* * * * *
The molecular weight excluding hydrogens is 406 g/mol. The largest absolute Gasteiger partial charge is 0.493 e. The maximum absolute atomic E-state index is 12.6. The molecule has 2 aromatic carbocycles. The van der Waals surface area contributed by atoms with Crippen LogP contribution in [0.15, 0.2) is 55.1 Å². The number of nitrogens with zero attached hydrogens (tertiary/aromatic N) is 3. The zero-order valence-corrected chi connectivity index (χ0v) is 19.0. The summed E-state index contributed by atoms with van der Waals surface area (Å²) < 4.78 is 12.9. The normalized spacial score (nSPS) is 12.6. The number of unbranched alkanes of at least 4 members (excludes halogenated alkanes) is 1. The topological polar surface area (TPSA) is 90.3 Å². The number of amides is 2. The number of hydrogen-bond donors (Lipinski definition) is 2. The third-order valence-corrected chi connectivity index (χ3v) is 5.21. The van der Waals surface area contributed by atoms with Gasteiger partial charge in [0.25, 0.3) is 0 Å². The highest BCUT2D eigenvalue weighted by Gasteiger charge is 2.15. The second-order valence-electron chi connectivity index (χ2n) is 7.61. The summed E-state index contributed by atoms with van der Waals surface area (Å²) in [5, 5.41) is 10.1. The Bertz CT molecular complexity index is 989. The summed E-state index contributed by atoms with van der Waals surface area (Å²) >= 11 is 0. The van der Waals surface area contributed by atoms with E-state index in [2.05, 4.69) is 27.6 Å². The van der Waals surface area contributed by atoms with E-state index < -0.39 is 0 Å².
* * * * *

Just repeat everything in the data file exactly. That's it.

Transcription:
The molecular weight excluding hydrogens is 406 g/mol. The largest absolute Gasteiger partial charge is 0.493 e. The maximum absolute atomic E-state index is 12.6. The molecule has 2 aromatic carbocycles. The van der Waals surface area contributed by atoms with Crippen LogP contribution in [0.15, 0.2) is 55.1 Å². The number of nitrogens with zero attached hydrogens (tertiary/aromatic N) is 3. The zero-order valence-corrected chi connectivity index (χ0v) is 19.0. The summed E-state index contributed by atoms with van der Waals surface area (Å²) < 4.78 is 12.9. The normalized spacial score (nSPS) is 12.6. The number of unbranched alkanes of at least 4 members (excludes halogenated alkanes) is 1. The topological polar surface area (TPSA) is 90.3 Å². The number of amides is 2. The number of hydrogen-bond donors (Lipinski definition) is 2. The third-order valence-corrected chi connectivity index (χ3v) is 5.21. The van der Waals surface area contributed by atoms with Gasteiger partial charge in [0.25, 0.3) is 0 Å². The highest BCUT2D eigenvalue weighted by Gasteiger charge is 2.15. The second-order valence-electron chi connectivity index (χ2n) is 7.61. The summed E-state index contributed by atoms with van der Waals surface area (Å²) in [5, 5.41) is 10.1. The Bertz CT molecular complexity index is 989. The summed E-state index contributed by atoms with van der Waals surface area (Å²) >= 11 is 0. The van der Waals surface area contributed by atoms with E-state index in [2.05, 4.69) is 27.6 Å². The van der Waals surface area contributed by atoms with E-state index < -0.39 is 0 Å².